Posts Tagged ‘Sports Mind Coach’

Mental Output in the Game of Tennis: Advantage or Disadvantage – Your Call

Wednesday, July 11th, 2012

 

As a self proclaimed tennis tragic, I found myself in an emotional quandary this weekend as my all-time favourite tennis player Roger Federer was going for yet another record as the longest standing World Number One and seven times Wimbledon Winner at Wimbledon 2012…

 

… but he was playing Britain’s Andy Murray, our first real hope since Fred Perry of seriously contesting men’s world tennis and his first grand-slam title.

The weight of expectation from the British sporting nation were squarely on Andy’s shoulders. In this Olympic year, when our Olympic team and city is shining brighter than ever, the English Cricket Team is firing on all cylinders and the England Football Team – well, are not! (but that’s another article) – my loyal head was with Federer but my British heart was 100% behind Murray.

As I stepped away from this internal battle raging within me and looked at the two players as no more than individual athletes, and more specifically from a Sports Mind Coach perspective, and what I would do to improve someones chances of winning given the opportunity, I realised just how immensely different these two players really are at this stage of their careers.

The Federer we have come to know and admire epitomises the cool, calm and collected athlete, the one who has a plan, has a cast iron strategy and no matter what gets thrown at him – he accurately and systematically applies the blueprint. The Swiss timepiece, as he is known, very rarely lets his emotions out to play and they almost never dictate his game. I am not sure he even sweats under pressure.

Murray, on the other-hand, is a more emotional athlete. He is outwardly passionate and prone to the odd blow-up, tantrum, dummy-spit and teary moment – reminding us of past champions who too were prone to an uncontrolled emotional lashing or two!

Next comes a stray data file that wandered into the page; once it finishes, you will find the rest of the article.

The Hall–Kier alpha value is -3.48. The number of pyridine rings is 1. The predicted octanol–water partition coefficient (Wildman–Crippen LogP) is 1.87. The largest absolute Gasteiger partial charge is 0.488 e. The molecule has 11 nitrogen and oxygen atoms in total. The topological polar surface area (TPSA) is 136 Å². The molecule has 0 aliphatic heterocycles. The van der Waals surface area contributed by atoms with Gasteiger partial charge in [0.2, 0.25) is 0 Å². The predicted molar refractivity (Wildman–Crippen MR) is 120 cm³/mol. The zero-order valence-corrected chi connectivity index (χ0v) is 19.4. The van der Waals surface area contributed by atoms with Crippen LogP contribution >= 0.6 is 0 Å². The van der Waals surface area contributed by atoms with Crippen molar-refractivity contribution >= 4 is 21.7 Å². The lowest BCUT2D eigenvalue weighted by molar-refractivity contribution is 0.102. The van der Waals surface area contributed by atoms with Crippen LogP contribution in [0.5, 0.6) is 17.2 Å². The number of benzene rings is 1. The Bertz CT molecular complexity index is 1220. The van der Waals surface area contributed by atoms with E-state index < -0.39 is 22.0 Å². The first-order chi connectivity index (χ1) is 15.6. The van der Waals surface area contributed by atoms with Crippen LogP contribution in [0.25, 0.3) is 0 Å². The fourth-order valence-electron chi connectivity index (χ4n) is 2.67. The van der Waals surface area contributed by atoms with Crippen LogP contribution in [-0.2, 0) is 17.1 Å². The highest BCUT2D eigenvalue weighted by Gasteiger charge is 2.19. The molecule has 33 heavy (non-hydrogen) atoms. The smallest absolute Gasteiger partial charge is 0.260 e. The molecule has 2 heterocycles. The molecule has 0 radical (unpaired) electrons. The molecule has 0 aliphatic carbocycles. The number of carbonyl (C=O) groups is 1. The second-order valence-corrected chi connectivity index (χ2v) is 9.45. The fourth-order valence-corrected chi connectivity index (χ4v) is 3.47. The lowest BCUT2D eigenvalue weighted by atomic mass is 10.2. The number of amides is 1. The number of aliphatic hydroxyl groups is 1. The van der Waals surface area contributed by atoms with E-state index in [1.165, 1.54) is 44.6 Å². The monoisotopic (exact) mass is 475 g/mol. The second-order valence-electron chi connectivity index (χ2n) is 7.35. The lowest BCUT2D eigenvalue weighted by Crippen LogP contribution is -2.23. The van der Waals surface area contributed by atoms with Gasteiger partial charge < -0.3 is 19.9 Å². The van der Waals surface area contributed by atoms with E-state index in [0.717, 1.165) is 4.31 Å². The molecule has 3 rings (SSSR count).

Andy Murray is extremely talented and is known as being both one of the hardest working athletes on the professional tennis circuit, and also a little difficult to be around if things are  not going his way.

With Andy Murray you can see every play. His every hit and every miss is written all over his face, on and off the court. During his game he telegraphs his emotions in big neon lights through his physiology to his opponent, broadcasting how he is feeling, when he is up and firing and when he is down and they are best poised to strike. For Andy Murray it is all or nothing – 100% raw, random, uncontrolled and unpredictable emotions

If the old adage ‘You can have mental output without physical action but you cannot have physical action without mental output’ is true, then this statistically close game was always going to be won or lost between the players ears not on their physical skills.

Passion can be a good thing, it shows you care and willing to go to greater lengths to achieve, to do whatever it takes, and nothing is out of the question when talking about winning!

So passion is important. But so is stability, strategy and replicability if you want to be a champion. Assessing and understanding what needs to be done and then having the clarity of mind to just do it – this takes a certain kind of mental skill-set.

TennisOur emotional monster needs to be fed. And as we are what we eat, both physically and metaphorically, what we feed this monster depends on the style of our approach.

What emotions do you feed your monster?

Confidence, clarity and focus

Or anxiety, fear and anger?

When I watch Andy Murray I can see a frustrated champion lurking deep down inside, itching to get out. Like a destructive ADD child, incredibly gifted and talented, hardworking and tenacious, but one who is shackled by his own self-created demons. These demons are, for now anyway, dictating how he plays his tennis. These may be the same demons that arguably haunted Roger Federer when he was much younger, more fiery and unpredictable.

Over the years at the Smart Mind Institute, I have seen these unchecked emotional monsters cause untold damage to an athlete’s career.

Damage such as:

  • an increase in physical tension and emotional stress resulting in an increase of muscular and tendon injuries
  • to recurring injuries
  • lowering of their bodies immune system and an increased susceptibility to illness
  • to emotional self harming
  • performance and skill blockages
  • physically vomiting and diarrhea
  • a loss of performance focus resulting in competition chocking

 

To his credit, Andy Murray has managed to tame many of these demons in recent years which has seen him race up the rankings and to the position of the tour bridesmaid, appearing at a number of grand-slams but not yet bagging the top prize.

Over the more recent years Roger Federer too has not been impervious to the demons within, whilst Nadal and Djokovic have had Federer sitting in 3rd spot for the last year or so, you could say his clinically predictable and emotionless approach had left him blindsided and led him to take his eye off the ball.